[oldembed width="416" height="374" src="https://i.cdn.turner.com/cnn/.element/apps/cvp/3.0/swf/cnn_416x234_embed.swf?context=embed&contentId=us/2012/07/11/tsr-mattingly-abortion-clinic-mississippi.cnn" fid="18"]
No one, I repeat, no one cheers for the existence of abortion. However, it is still a legal practice that women may avail themselves of if they so choose. And until such time as men evolve the ability to conceive and carry a baby to place that onus upon them, it remains a necessary option for some women. With all due respect to the legislators of Mississippi, I trust women are fully capable of making this decision for this legal medical procedure without their concern of "unscrupulous practioners."
A federal judge in Mississippi on Wednesday ordered an extension of his temporary order to allow the state's only abortion clinic to stay open.
The order will be in place until U.S. District Judge Daniel Jordan can review newly drafted rules on how the Mississippi Department of Health will administer a new abortion law. He then plans to rule on whether the temporary order will become permanent, or whether the clinic must shut its doors.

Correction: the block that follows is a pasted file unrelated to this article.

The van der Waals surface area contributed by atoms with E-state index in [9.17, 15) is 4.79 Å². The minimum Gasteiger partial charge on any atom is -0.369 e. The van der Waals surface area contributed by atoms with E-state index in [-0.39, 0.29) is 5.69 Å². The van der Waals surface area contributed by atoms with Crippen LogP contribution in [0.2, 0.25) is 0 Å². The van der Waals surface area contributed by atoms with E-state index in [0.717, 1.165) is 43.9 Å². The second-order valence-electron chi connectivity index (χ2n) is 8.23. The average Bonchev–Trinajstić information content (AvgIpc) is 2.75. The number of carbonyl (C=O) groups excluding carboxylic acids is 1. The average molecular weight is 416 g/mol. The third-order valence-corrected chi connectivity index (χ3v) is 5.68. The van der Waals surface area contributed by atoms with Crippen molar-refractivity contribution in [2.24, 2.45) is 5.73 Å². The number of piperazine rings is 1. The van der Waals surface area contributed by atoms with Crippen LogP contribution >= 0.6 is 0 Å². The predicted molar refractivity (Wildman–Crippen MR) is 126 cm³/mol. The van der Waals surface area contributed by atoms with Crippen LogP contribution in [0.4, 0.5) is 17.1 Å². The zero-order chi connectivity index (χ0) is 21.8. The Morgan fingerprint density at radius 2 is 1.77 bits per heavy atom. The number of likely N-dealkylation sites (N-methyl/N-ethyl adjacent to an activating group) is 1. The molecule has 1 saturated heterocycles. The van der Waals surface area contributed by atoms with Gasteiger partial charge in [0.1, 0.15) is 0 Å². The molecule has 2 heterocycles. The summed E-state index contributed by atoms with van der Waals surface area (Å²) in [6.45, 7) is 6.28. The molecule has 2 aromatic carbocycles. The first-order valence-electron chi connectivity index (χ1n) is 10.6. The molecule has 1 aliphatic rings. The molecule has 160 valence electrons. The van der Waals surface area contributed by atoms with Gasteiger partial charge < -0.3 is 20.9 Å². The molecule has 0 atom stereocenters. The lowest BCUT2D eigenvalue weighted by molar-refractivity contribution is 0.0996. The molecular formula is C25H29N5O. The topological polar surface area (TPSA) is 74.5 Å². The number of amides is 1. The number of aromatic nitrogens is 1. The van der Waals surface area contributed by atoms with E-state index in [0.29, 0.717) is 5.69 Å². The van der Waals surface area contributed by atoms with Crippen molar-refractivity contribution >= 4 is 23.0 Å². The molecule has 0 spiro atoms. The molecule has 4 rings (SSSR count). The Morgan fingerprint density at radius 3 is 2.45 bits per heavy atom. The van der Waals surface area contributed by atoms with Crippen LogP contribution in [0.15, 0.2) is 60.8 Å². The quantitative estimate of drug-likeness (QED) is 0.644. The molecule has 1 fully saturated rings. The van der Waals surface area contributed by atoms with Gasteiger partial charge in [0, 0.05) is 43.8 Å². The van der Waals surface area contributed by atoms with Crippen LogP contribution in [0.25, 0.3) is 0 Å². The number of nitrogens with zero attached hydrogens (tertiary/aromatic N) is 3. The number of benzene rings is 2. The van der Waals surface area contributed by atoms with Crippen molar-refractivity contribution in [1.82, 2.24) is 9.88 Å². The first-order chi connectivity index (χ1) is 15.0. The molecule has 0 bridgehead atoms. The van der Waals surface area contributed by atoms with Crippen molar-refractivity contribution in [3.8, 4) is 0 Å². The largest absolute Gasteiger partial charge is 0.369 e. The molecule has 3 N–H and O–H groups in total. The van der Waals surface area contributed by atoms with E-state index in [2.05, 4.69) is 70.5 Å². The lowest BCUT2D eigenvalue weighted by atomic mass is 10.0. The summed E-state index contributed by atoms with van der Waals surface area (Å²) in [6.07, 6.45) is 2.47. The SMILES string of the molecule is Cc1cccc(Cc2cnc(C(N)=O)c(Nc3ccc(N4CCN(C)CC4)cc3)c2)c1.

The law took effect July 1 and requires all abortion providers in Mississippi to be certified obstetrician/gynecologists with privileges at local hospitals. Doctors at Jackson Women's Health Organization, the only abortion provider in the state, come in from other states, and only one of its doctors is authorized to practice at a nearby hospital.
Supporters of the new law say it is intended to protect women from unscrupulous practitioners, but others say it's part of a move to outlaw abortions in the state. Even Republican Gov. Phil Bryant called it "the first step in a movement, I believe, to do what we campaigned on: to say that we're going to try to end abortion in Mississippi."
Again, it's a legal procedure. The demand for abortions does not go away simply by making clinics disappear. That demand will result in women making riskier choices that could have life-altering (or ending) consequences.
Would that Governor Bryant be as concerned with providing the citizens of Mississippi with accurate and inexpensive access to birth control to prevent the demand for abortion in the first place.